A Christmas Wish

Christmas cascaded over the city. Small children left noseprints on shop windows, whispering longingly amongst themselves as they eyed the latest dolls and model airplanes sitting tantalisingly behind the glass. Cardboard Santa Claus cutouts materialised in the same shops along with flashing, light-up billboards urging customers to take advantage of annual Christmas sales. Snow began falling – sporadically at first, and then more steadily until a thick white layer blanketed the ground at all times. Colourful fairy lights glistened amongst the houses; strains of Christmas carols and the scent of chocolate-chip cookies wafted from every window.

It seemed as if every single person in the city was thoroughly in the Christmas spirit. Every single person, that is, except for her.

Last year, she recalled, she had been one of the lucky ones. She had been one of the ones who giggled like little girls at the unmarked gifts left on their office desks, knowing full well who they were from. She had been one of the ones who blushed at the sight of mistletoe, one of the ones who did not have to look away or fight tears prickling in the corners of her eyes. She had been one of the ones who had someone to hold, someone to love. Last Christmas, she thought regretfully as she gazed out the window, she had been one of those lucky ones; and oh, what a joy it had been.

She wouldn’t have given it up for anything in the world, and yet, on days like this – was it Christmas Eve already? – all she wanted was to run to him, run across mountains and oceans and continents and all the obstacles that stood in her way until she was safe in his arms. It was a silly fantasy, she knew; but being alone in a world filled with togetherness was a grating experience. She could only stand so many enthusiastic friends gushing about Christmas dates and family get-togethers before she went insane.

It was late by the time she reached home; she would not admit to herself that she had stayed at work long past the end of her shift just to avoid the aching emptiness of her flat. With a sigh that pressed down on her very soul, she fished the key out of her coat pocket and let herself in.

The darkness seemed overwhelming, the quiet eating at her even as she turned the light on with a sharp click. She gazed around the flat; her lacklustre attempt at decorating the place was almost pathetic. A tiny Christmas tree drooped in the corner, four red and gold baubles – the most that it could take without collapsing – weighing down its painfully thin branches. Tinsel was draped over the unlit fireplace, and a chipped plaster Santa Claus figurine sat in frozen merriment on the coffee table.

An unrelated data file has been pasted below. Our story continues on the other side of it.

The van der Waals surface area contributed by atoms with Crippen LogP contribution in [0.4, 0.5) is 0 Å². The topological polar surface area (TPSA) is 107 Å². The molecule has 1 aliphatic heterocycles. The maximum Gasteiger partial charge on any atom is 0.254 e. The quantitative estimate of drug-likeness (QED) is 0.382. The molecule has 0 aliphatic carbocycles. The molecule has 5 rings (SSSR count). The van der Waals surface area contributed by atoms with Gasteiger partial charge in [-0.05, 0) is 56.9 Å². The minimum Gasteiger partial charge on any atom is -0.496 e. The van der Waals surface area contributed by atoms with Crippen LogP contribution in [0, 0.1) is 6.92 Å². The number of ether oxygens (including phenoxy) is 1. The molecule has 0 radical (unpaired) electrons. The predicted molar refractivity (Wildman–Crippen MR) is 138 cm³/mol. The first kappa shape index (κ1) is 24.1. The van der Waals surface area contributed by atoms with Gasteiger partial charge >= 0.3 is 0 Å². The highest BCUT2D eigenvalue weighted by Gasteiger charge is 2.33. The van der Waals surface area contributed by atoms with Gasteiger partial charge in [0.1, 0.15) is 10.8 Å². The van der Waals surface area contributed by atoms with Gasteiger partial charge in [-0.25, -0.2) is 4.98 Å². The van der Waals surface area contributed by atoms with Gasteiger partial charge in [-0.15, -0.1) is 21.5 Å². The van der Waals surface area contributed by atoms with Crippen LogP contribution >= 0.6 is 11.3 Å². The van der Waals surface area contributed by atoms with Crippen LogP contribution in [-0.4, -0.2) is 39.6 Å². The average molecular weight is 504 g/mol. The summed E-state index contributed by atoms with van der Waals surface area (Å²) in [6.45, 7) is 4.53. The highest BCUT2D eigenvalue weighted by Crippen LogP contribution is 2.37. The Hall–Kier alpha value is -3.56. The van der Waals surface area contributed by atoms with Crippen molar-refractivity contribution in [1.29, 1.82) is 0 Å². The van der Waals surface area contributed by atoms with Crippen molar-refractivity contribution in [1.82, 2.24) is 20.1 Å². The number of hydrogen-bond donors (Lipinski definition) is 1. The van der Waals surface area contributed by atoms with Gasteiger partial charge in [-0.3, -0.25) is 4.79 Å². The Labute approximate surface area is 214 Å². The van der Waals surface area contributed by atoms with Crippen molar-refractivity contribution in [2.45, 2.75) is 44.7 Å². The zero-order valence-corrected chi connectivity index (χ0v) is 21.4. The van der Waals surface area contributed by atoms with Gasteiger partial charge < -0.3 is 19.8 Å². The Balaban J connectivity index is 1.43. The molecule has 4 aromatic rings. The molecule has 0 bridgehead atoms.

In short, it was perfectly horrible.

She sank into the armchair, sighing forlornly as her eyes caught on a photograph wedged next to the laughing Santa. Automatically her gaze slid down to her finger, and she smiled wistfully at the ring sparkling there. It wouldn’t be long now, she told herself – after all, the only reason he was working overseas was so that they could earn enough money to manage a decent married lifestyle. His contract would end in April and then they could finally, finally be together once more.

But for now, she was sitting in an empty flat on Christmas Eve – alone, as ever.

She was broken out of her melancholy reverie by the annoyingly cheery jingle that signified an incoming phone call. If anyone else had been in the room, she would have been embarrassed by the speed with which she leapt towards her bag, fumbled with the zipper, and extracted her phone from the depths of the rough canvas.

His voice melted like golden honey into her ears; she sank back into the chair, closed her eyes, and listened to him, constructing his animated expressions in her mind as he told her about his day. She couldn’t have cared less about what he was talking about – indeed, if he had been impressing upon her the dangers of dancing armadillos, she probably wouldn’t even have noticed. But his voice – oh, his voice! It transported her back to a happier spell; back to when she had been able to hear that voice in her ears throughout long, lazy summer days; back to when their hopes and dreams seemed to be eternally hovering just an arm’s length away; back to when time slowed down and halted just for the two of them.

She almost didn’t hear him when he asked the question.

“What would you do if I was standing on your doorstep right now?”

She laughed wearily, knowing that it was just another one of his games specifically designed to cheer her up; and they usually worked, these funny little tricks of his. It usually made her happy to fantasise with him about what it might be like if they could be together at that very moment. But right now, even this was hard pressed to make her feel any better. And she opened her mouth to tell him so, to thank him for trying, but she wasn’t feeling very well right now, and perhaps they could talk again in the morning… she really just wanted to go to sleep and forget the whole day.

That was when the doorbell rang.